Paragraph One: David Crystal summarizes John Humphry’s essay “I h8 txt msgs.” Crystal doesn’t summarize everything Humphrey says. He merely establishes the main point, that text messaging is destroying English.
Paragraph Two: DC also summarizes John Sutherland’s paper from 2002 which asserts that texting is an ugly, illiterate version of English.
Paragraph Three: DC places Humphry, Sutherland, and others who criticize texting shorthand into a longer history of critics who have opposed new media for using language, such as telegraph, telephone, radio, and television.
Paragraph Four: Initiates a history of SMS, the technology is older (mid-1980s) than the popularity (which had not yet taken off by 2000).
Paragraph Five: DC explains that once phone companies figured out ways of charging for messages, the use skyrocketed. This paragraph seems to function as a way of showing us how widespread use is, that the subject is an important, relevant linguistic phenomenon.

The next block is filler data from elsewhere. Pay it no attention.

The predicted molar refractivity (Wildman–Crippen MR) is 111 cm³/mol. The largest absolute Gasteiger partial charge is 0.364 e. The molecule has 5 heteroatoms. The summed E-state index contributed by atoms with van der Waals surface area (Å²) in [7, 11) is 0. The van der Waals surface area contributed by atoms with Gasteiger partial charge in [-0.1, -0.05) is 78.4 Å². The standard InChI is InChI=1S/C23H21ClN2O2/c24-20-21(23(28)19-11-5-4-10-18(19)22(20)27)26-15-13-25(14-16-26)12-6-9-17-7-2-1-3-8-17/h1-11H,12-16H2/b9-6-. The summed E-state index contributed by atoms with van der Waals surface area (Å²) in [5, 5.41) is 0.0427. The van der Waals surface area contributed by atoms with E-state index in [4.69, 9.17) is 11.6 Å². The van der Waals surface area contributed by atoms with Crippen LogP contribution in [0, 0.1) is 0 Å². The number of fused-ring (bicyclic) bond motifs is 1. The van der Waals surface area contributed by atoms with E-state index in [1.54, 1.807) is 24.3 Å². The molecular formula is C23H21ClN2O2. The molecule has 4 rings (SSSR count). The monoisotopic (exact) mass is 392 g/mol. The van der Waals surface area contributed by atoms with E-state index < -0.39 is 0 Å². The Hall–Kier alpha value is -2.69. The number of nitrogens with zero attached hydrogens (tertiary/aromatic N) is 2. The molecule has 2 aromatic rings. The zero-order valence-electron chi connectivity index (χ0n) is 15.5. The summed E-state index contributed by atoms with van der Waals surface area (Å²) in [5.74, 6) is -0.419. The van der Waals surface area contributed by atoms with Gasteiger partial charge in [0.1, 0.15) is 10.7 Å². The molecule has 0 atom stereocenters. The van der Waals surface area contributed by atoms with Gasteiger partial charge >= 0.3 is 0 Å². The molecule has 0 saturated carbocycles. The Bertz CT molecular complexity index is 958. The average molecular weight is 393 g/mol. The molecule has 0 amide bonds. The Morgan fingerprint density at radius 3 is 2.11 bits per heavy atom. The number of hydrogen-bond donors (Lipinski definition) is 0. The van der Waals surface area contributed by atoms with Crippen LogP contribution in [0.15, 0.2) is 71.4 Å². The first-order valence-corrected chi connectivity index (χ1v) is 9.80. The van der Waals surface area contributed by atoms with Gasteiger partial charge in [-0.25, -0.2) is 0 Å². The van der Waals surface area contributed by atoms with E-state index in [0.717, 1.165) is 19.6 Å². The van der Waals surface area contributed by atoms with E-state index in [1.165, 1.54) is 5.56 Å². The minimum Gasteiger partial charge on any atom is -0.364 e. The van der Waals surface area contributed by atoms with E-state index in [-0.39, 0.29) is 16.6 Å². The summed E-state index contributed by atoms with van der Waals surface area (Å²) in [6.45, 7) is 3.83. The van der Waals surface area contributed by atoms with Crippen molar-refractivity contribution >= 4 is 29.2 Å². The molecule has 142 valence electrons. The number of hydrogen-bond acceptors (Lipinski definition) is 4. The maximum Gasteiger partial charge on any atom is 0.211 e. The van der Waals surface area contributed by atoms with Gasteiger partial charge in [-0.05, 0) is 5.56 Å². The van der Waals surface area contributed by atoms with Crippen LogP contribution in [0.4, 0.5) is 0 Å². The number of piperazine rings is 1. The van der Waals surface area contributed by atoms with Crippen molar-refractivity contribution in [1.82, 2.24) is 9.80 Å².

Paragraph Six: DC points out that texting is an important but not overwhelming linguistic phenomenon. He gives two reasons for suggesting that the phenomenon is not overwhelming. 1) The kind of shorthand it uses is not entirely new. 2) Even a trillion text messages is not overwhelming the many more trillions of language messages people exchange daily. It is only a small fraction of the ways people use English.
Paragraph Seven: Rule breaking is limited by the need to communicate. There is no sense (so to speak) in breaking so many rules that one’s meaning becomes unclear. Many text messages (sent by older texters, longer messages, official messages) tend to be completely or mainly in standard English.
Paragraph Eight: Continues the idea in PP 7, by shows statistically how little abbreviation occurs in SMS’s. Less than 20%